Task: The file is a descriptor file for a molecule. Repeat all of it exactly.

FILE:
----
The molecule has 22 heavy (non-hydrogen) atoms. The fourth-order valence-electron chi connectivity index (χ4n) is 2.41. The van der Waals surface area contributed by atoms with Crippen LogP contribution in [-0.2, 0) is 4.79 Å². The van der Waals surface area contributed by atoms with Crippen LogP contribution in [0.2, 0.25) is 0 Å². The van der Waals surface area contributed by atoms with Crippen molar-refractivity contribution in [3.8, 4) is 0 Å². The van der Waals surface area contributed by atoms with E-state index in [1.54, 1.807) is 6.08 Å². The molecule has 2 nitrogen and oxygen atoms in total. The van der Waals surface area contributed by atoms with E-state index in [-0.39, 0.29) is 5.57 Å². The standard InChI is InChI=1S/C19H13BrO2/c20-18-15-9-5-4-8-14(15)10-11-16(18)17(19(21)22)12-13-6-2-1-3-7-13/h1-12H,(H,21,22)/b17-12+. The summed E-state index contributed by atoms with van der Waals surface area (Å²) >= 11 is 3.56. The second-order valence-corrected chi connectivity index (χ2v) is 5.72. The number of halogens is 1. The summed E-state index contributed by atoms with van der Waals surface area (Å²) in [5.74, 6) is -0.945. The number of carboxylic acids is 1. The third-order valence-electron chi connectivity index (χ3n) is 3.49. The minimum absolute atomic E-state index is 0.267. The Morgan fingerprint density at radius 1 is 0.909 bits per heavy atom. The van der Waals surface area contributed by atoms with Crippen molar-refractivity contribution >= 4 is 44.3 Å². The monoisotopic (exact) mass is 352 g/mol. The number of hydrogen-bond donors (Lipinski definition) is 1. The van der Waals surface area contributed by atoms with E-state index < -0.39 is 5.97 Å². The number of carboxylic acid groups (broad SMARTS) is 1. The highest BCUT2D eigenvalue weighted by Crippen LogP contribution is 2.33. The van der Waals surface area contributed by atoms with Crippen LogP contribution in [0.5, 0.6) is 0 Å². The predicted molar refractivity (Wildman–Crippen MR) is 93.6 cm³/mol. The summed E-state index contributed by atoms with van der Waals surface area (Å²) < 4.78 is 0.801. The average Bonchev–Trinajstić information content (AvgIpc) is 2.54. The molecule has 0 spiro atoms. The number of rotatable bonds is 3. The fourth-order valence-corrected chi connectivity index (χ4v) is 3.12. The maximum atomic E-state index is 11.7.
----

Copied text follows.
The molecule has 22 heavy (non-hydrogen) atoms. The fourth-order valence-electron chi connectivity index (χ4n) is 2.41. The van der Waals surface area contributed by atoms with Crippen LogP contribution in [-0.2, 0) is 4.79 Å². The van der Waals surface area contributed by atoms with Crippen LogP contribution in [0.2, 0.25) is 0 Å². The van der Waals surface area contributed by atoms with Crippen molar-refractivity contribution in [3.8, 4) is 0 Å². The van der Waals surface area contributed by atoms with E-state index in [1.54, 1.807) is 6.08 Å². The molecule has 2 nitrogen and oxygen atoms in total. The van der Waals surface area contributed by atoms with E-state index in [-0.39, 0.29) is 5.57 Å². The standard InChI is InChI=1S/C19H13BrO2/c20-18-15-9-5-4-8-14(15)10-11-16(18)17(19(21)22)12-13-6-2-1-3-7-13/h1-12H,(H,21,22)/b17-12+. The summed E-state index contributed by atoms with van der Waals surface area (Å²) >= 11 is 3.56. The second-order valence-corrected chi connectivity index (χ2v) is 5.72. The number of halogens is 1. The summed E-state index contributed by atoms with van der Waals surface area (Å²) in [5.74, 6) is -0.945. The number of carboxylic acids is 1. The third-order valence-electron chi connectivity index (χ3n) is 3.49. The minimum absolute atomic E-state index is 0.267. The Morgan fingerprint density at radius 1 is 0.909 bits per heavy atom. The van der Waals surface area contributed by atoms with Crippen molar-refractivity contribution >= 4 is 44.3 Å². The monoisotopic (exact) mass is 352 g/mol. The number of hydrogen-bond donors (Lipinski definition) is 1. The van der Waals surface area contributed by atoms with E-state index < -0.39 is 5.97 Å². The number of carboxylic acid groups (broad SMARTS) is 1. The highest BCUT2D eigenvalue weighted by Crippen LogP contribution is 2.33. The van der Waals surface area contributed by atoms with Crippen LogP contribution in [0.5, 0.6) is 0 Å². The predicted molar refractivity (Wildman–Crippen MR) is 93.6 cm³/mol. The summed E-state index contributed by atoms with van der Waals surface area (Å²) < 4.78 is 0.801. The average Bonchev–Trinajstić information content (AvgIpc) is 2.54. The molecule has 0 spiro atoms. The number of rotatable bonds is 3. The fourth-order valence-corrected chi connectivity index (χ4v) is 3.12. The maximum atomic E-state index is 11.7.